verb (used with object), e·duced, e·duc·ing.
Origin of educe
Examples from the Web for educe
It tries to educe—that is, draw out—what is in the child already; its own native instincts and native conscience.Westminster Sermons|Charles Kingsley
He must keep his own education above that of his fellows and he must become able to educe.Seed Thoughts for Singers|Frank Herbert Tubbs
Much might be said on the teleology by which he tries to educe intelligence from the primordial strife.Schopenhauer|Thomas Whittaker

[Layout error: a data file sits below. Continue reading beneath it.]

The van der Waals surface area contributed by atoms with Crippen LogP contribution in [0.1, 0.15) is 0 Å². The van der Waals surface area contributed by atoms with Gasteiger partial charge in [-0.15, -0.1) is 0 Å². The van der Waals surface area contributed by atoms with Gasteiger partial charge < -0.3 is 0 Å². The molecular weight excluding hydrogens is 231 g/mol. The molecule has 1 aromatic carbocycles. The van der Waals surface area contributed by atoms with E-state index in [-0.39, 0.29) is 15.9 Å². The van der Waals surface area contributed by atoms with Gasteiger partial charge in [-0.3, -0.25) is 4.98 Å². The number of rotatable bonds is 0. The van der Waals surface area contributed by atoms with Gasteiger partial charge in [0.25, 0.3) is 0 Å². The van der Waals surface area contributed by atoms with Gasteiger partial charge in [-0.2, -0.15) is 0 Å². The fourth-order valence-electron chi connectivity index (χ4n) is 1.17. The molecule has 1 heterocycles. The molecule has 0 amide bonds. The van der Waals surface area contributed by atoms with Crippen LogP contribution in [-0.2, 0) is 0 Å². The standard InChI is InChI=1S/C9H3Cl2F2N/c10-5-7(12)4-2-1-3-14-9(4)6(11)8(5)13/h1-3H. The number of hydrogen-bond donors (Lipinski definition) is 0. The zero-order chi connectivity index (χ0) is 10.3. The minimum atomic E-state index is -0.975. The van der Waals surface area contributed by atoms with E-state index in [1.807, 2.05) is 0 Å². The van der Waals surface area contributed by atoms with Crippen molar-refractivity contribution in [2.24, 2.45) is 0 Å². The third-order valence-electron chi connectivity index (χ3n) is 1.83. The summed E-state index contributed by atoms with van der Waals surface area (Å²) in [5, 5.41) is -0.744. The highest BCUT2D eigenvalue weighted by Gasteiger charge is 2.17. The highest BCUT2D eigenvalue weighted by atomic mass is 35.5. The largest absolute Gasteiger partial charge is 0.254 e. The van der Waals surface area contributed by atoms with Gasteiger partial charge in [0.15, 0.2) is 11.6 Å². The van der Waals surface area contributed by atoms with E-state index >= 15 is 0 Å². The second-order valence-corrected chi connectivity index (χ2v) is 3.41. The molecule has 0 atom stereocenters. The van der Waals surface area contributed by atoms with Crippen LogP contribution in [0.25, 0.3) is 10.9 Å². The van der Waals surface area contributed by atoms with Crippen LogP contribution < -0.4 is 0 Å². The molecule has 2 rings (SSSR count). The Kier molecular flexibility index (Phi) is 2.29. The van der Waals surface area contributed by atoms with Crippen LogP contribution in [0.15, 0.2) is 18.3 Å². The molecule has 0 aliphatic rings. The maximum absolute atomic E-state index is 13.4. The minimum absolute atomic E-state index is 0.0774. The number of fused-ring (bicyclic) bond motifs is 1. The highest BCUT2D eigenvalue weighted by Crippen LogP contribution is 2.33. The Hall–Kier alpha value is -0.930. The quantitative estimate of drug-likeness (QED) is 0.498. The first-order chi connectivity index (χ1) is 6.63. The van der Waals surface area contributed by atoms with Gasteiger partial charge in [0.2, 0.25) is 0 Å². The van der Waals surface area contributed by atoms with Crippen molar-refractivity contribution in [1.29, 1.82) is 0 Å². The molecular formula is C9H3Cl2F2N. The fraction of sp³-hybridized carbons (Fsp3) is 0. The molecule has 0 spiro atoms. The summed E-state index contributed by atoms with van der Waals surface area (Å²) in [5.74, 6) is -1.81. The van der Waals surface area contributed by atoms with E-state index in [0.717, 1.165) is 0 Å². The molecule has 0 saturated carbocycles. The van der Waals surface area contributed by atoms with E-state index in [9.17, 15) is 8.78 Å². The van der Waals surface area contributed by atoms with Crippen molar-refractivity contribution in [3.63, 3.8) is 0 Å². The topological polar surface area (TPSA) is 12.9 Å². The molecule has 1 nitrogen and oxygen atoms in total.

The methods of Providence often educe choicest good from most direful evils.
We do not have to draw out or educe positive activities from a child, as some educational doctrines would have it.Democracy and Education|John Dewey
verb (tr) rare
Word Origin for educe
early 15c., in the literal sense, from Latin educere "to lead out, bring out" (of troops, ships, etc.; see educate). Meaning "to draw a conclusion from data" is from 1837.